Riggs Eckelberry reports on harvesting challenge and timeline for commercialization
Los Angeles, CA March 17, 2010 - OriginOil, Inc. (OOIL), the developer of a breakthrough technology to transform algae, the most promising source of renewable oil, into a true competitor to petroleum, announced that the company’s Chief Executive Officer, Riggs Eckelberry, addressed the World Biofuels Markets Congress in Amsterdam on March 16, 2010 on the urgent harvesting challenge and the company’s own timeline for commercializing its technology.
Mr. Eckelberry joined fellow CEO Marc Van Aken of SBAE Industries in the last panel of the special Algae Fuels Conference. The two CEOs discussed “Harvesting, Dewatering and Extraction” – a stage currently considered a major barrier to algae’s commercialization due to high energy and capital costs. An audience discussion followed that ranged widely across algae industry issues.
CEO Eckelberry also gave an update on the company’s progress to market. He discussed the already-launched pilot scale lab system on 28 January 2010 (release), and estimated that by midyear, the company will launch a mobile algae extraction system dubbed ALGAEMAX™, which it will demonstrate to interested algae companies for potential commercial pilot projects in the second half of the year. He added that the company was in ongoing discussions with OEMs.
In his presentation, Eckelberry reviewed current industry approaches to extraction and harvesting in depth. These approaches typically require high capital investment, heavy energy usage, and often include toxic chemicals.
“It’s clear that algae will be produced everywhere and not just in large central plants,” commented CEO Eckelberry. “That means that harvesting systems must be portable, inexpensive and energy-efficient. We need dramatic improvement in this most-vital area of large-scale algae-to-oil production.”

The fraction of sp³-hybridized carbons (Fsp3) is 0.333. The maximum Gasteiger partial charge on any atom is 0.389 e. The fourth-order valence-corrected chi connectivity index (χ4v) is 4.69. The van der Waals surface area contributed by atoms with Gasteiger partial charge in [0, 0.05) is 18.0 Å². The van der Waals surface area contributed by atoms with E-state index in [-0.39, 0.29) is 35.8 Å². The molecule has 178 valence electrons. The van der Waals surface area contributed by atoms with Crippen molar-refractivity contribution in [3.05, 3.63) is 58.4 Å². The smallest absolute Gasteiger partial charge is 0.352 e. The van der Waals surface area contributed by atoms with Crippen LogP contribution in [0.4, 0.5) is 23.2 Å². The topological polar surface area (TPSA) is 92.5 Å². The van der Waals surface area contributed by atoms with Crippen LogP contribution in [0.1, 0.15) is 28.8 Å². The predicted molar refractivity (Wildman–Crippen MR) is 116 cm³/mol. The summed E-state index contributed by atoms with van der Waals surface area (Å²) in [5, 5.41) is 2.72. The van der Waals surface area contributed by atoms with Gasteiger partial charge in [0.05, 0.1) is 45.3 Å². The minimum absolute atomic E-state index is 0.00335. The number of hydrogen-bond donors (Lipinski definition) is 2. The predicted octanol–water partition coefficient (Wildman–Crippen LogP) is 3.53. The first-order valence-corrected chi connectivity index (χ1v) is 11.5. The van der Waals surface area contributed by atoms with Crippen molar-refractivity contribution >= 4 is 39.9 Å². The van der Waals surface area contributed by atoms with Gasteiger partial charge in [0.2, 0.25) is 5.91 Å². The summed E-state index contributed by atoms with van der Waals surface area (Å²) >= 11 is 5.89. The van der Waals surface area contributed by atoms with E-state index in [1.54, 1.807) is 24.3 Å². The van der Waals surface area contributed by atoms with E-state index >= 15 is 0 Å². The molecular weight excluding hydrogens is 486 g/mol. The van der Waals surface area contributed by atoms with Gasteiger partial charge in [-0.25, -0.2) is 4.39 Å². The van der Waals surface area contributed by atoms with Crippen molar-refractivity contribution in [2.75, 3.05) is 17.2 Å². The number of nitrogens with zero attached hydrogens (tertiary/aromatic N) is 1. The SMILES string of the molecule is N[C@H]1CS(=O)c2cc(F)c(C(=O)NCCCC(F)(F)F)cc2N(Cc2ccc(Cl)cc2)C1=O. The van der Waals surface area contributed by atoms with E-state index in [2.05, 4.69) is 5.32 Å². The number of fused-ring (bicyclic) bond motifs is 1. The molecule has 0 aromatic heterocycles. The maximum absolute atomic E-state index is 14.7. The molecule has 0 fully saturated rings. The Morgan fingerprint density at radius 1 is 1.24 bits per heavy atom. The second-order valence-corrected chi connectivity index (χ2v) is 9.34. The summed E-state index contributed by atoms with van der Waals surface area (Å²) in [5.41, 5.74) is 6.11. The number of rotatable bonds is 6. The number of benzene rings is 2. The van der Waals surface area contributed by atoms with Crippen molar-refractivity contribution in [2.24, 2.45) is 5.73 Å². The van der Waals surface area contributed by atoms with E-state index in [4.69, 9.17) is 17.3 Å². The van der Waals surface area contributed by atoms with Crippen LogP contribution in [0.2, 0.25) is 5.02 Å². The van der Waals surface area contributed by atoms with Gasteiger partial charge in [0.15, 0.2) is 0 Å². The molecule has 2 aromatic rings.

He then discussed the radically-different OriginOil approach. OriginOil’s Single-Step Extraction™, known as “wet extraction”, separates the oil and biomass without first dewatering. This dramatically reduces the energy needed.
For the first time, Eckelberry published details of the company’s energy calculations for its extraction process: nearly one-tenth the energy cost of conventional methods, with a proportional reduction in investment expense.
“Current approaches to algae extraction do a great job of precision extraction, but at an energy cost that is unacceptable, even for specialty materials,” said Eckelberry. “Our process has shown an equally high level of extraction capability, with the energy and capital requirements that algae needs to fulfill its potential.”
On 26 October 2009, OriginOil announced that its algae oil extraction system had reached the highest industry efficiency standards, while requiring very low energy inputs.
The Algae Fuels Conference headlined Europe’s largest biofuels event, featuring presentations by Shell’s joint venture Cellana, Dow Chemical, Algenol, SBAE Industries, Sapphire Energy, Wageningen University & Research, The Carbon Trust, University of Sevilla-CSIC, A2BE, Aurora Biofuels, the DOE’s National Renewable Energy Laboratory, KIT Institute of Life Science Engineering, and was chaired by the Algal Biomass Organization (ABO) and the European Algae Biomass Association (EABA).
The Netherland’s Minister for the Environment made the welcome address to the World Biofuels Markets Congress this year. Previous headliners have included former U.S. Vice President Al Gore. Other keynote speakers included the former Prime Minister of Norway, the former Prime Minister of the Netherlands, the current executive director of the International Energy Agency, and many more.
The World Biofuels Markets 2010 Congress took place from March 15-17 at the RAI Congress Centre in Amsterdam, The Netherlands. For more information, visit www.worldbiofuelsmarkets.com. The detailed event brochure can be downloaded here.